How many people are unemployed but not receiving benefits? How many are seriously underemployed, barely scraping by on reduced hours or gutted customer contracts? By the Bureau of Labor Statistics' own estimates, this number is over 9 million. Why the real unemployment rate is far higher than the official one. (This is one of my stories over at AOL's Daily Finance site.)

Toss in absurd "adjustments" such as the assumption that small businesses hired 1.2 million people that aren't counted in other surveys, and you get a real unemployment/underemployment number which is roughly double the "official" 10%.

"Ladies and gentlemen, this is Captain Smith speaking. The Titanic is officially unsinkable, so while the crew clears the ice from the fore deck, go back to sleep or resume your entertainments."

Here's my disassembly of the bogus GDP "headline" number which (surprise) "proves" the economy is "recovering": How Misleading Economic Data Increase Investor Risks.

If the economy is "growing again," then why are sales and income taxes still falling?State, Local Tax Revenues Decline 7%

By borrowing trillions of dollars and using those taxpayer funds to prop up a failed banking/speculative finance sector, the Treasury and the Fed have greatly increased the risk of systemic failure.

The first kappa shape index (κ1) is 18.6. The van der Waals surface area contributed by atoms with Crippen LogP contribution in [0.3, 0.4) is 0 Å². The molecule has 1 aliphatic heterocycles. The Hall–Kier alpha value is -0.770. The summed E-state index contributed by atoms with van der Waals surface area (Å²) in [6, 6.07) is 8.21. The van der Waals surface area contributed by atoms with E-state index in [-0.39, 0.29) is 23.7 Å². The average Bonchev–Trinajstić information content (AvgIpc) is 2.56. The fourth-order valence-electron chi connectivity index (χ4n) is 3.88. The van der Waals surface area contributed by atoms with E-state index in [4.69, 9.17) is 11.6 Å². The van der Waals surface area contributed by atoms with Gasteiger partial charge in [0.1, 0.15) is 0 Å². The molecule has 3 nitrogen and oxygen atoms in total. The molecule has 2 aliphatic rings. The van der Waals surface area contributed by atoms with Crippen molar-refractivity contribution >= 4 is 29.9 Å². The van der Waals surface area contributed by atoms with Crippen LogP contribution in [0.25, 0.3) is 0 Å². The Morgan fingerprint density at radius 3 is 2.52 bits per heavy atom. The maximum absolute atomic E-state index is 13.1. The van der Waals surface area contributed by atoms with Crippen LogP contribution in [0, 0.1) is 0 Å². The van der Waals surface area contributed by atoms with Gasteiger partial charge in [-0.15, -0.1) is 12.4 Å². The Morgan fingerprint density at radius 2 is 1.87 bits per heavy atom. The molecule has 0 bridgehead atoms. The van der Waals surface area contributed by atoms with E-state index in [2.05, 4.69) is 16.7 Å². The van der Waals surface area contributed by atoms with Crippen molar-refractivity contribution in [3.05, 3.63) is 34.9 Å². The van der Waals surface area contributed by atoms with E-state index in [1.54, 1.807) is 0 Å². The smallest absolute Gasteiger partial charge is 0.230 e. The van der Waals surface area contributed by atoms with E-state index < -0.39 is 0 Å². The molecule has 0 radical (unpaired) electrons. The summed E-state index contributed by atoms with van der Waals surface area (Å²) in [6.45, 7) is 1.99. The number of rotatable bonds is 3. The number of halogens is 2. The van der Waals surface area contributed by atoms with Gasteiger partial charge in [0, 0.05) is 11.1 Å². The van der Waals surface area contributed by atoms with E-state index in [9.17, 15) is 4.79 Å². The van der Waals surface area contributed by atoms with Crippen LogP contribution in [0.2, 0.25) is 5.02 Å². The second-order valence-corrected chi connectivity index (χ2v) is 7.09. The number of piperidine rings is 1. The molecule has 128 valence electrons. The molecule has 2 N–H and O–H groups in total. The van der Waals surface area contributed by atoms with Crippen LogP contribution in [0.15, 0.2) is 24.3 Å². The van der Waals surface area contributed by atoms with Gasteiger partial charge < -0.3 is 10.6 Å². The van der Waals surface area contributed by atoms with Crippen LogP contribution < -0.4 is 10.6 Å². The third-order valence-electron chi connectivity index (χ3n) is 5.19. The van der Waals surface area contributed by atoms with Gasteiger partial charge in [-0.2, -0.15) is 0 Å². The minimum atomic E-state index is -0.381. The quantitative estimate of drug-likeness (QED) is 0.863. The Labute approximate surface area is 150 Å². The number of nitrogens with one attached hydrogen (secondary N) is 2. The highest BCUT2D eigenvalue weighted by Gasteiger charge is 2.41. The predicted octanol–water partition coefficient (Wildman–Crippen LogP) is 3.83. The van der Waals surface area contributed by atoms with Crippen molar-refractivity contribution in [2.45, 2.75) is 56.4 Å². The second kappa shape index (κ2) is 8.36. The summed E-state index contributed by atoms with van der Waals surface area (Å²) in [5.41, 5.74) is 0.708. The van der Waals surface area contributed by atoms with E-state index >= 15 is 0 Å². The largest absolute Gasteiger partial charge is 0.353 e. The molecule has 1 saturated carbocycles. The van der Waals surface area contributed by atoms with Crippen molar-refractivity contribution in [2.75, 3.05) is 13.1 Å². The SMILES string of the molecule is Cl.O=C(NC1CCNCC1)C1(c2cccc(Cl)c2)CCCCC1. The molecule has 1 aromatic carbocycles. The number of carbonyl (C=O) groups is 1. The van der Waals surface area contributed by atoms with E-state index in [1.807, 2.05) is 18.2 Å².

Every day that the Federal government sells tens of billions of dollars in new debt-- and rolls over all the trillions of short-term bonds which are maturing--the risks of rapidly rising increases rates increases.

Rising rates would destroy the housing market by raising the costs of mortgages. They would undermine the entire shaky regime of "cheap easy credit" which props up not just the housing market but the entire economy.

Every day that the Federal, State and local government apparatchiks dissemble, obfuscate, and kick the can forward, their legitimacy declines and the concurrent risk of systemic failure increases.

Every day the mainstream media prints/speaks/distributes propaganda under the guise of "official statistics" and "news," it loses legitimacy and adds to the risk of public outrage when the constant reassurances are all revealed as false.

While the official line of propaganda is that the "recession ended in August or September," the reality is the systemic risk rubber band has simply been stretched to an unprecedented point of stress. In their supreme arrogance and hubris, Geithner, Bernanke and Co. are confident (or at least publicly so) that they can manipulate the smoke machines and the mirrors indefinitely.

2010 will be the year the rubber band snaps and their arrogant confidence will be revealed as the empty tricks of conjurers.

Beneath the superficial reassurances and the ginned up statistics, risk has been building, slowly but relentlessly. The transition from low to high risk has been visible to those who refuse to be lulled to sleep by the official assurances. While no one knows when the rubber band will snap, those who have watched the systemic risk rise are confident it will break. Will the smoke-and-mirrors work for another year? Perhaps. But the rubber band is already refusing to stretch any more, despite the stupendous pressure being applied by the Fed and Treasury.

Betting the rubber band will stretch another year is a very high-risk bet.

Permanent link: The Transition to Risk